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Or when driving going out of my way to let people in.

As long as you don't do it with pedestrians, in case some boy racer comes flying along the other way and mows them down. Then how would you feel. :(

EDIT: typo

Edited by Ethel
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You can check out their web cam at http://www.ex-tokyo.com/webcam.htm , looks like some dude is falling asleep at the bar ,

been too long since I have been there , portions waaaaay too big ......

i used to eat two of those meals , im 12 stone not 24 stone by the way. tthen it was off to seventh heaven for an expensive purv up, shagged most of them tho. the ex bar dump the next day was spectacular.

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Guest mattsta1964

Whever I read articles like that, i'm reminded of George Carlin's excellent comedy on the utter decadence and folly of mankind.

The UK and America in particular, have lived in a weird parallel universe for decades, spending money we don't have on zhit we don't need.

Carlin joked about 'Saving the planet'

The breathtaking arogance and stupidity of mankind

'Ask those people in Pompeii who are frozen in time, encased in white hot ash, whether they were thinking about 'saving the planet'

'Or the Hawaiians who build their homes on the slopes of a volcano and then wonder why there is lava flowing through their living room.

He finished up by remarking.......

'Don't worry about the planet going anywhere soon. The planet isn't going anywhere. WE ARE

PACK YOUR ZHIT PEOPLE

You're going away'

I suppose the same can be said for the dire state of the economy and the dire quality of the politicians we elect to rule our lives.

Let's face it, through our own ignorance, stupidity, apathy or sheer greed, we got what was coming to us.

We allowed these dumb, stupid cocksuckers to spend our future inheritance. They have left our children and the the rest of us a pretty ghastly future.

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I have been saying out loud for the last few years WHENEVER I met with poor service or idiocy of the private and public sector - "what we need is damn good recession".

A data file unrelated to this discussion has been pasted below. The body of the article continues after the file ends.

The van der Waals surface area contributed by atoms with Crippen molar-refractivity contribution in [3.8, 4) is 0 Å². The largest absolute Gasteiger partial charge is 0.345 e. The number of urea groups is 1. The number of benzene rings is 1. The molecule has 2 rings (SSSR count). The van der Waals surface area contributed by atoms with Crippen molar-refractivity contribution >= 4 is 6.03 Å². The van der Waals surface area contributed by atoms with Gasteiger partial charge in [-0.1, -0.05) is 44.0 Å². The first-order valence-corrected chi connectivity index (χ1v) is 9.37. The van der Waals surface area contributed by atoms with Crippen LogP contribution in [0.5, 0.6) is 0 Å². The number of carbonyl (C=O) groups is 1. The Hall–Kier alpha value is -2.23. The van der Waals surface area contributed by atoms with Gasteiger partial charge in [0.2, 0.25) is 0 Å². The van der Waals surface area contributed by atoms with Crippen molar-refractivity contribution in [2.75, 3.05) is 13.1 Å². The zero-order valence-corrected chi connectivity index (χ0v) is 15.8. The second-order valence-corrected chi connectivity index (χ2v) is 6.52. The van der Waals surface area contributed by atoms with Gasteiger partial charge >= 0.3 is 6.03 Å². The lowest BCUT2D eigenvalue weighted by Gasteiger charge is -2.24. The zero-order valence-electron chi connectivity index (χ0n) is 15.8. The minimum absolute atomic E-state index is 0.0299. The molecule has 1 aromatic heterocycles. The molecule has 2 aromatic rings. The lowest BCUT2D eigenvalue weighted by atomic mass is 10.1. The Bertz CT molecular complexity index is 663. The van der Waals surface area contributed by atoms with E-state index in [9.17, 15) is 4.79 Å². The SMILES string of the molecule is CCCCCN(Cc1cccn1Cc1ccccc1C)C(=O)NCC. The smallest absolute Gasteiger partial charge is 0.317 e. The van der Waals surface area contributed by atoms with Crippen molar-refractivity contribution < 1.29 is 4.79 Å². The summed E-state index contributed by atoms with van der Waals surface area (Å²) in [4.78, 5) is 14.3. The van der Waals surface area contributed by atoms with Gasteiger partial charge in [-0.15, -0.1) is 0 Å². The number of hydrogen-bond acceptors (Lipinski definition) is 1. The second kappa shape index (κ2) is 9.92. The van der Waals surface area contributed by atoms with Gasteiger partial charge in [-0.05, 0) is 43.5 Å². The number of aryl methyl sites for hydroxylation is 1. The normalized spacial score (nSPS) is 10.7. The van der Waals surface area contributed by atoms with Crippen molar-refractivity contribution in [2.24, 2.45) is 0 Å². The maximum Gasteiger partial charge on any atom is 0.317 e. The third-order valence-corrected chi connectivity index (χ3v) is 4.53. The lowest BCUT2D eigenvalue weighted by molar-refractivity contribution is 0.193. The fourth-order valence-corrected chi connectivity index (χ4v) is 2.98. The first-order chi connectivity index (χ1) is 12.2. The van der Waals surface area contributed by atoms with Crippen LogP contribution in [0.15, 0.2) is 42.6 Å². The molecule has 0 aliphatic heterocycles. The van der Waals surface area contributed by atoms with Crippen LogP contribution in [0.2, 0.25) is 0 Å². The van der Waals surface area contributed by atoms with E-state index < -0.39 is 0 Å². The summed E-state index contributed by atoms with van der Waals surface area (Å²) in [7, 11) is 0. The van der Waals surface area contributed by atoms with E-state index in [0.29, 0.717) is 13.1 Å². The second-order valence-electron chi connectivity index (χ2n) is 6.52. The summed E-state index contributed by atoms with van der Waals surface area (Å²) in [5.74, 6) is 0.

Couldn't care less, don't give a damn, don't care, not my job to deal with it, the Govt should do something, I will just put it on the credit card, I am a properdee developer, BTL is my pension".

All phrases that characterise the moral and financial bankruptcy of the UK.

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I think we can forgive the french for a bit of smugness here- they've been sneered at by the brits and the yanks for a decade for being 'stuck in the past.'

True, but for the frogs to say we have a problem with multiculturalism is a ripe as some really smelly french cheese. Paris riots anyone?

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Spot on.

I have longed dreamt of a move to Narbonne for the climate/geography but underlined by this point. People in the UKplc have lost the art of conversation and debate. They hate opinions and shy away from good natured discussion on matters that involve a degree of thought.

I find it cringe inducing talking to certain friends when you end up in a game of boast tennis, not really listening to the other person and seeing which nuggets you can drop into a conversation to reassure you that you are better off and almost by proxy a better person than the person you are talking to. What ********.

UK culture is as flat as a fart. In fact it is a fart repackaged and brought on the never never.

So true.

Here in Germany, conversations which I have with friends feature around real life and people, food, travel, children, opinions, philosophy, science etc.

When Im in the UK, its never too long before the conversation turns to TV shows and their "in jokes" catch phrases and the like.

Thank God fate engineered that I leave the UK.

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Guest X-QUORK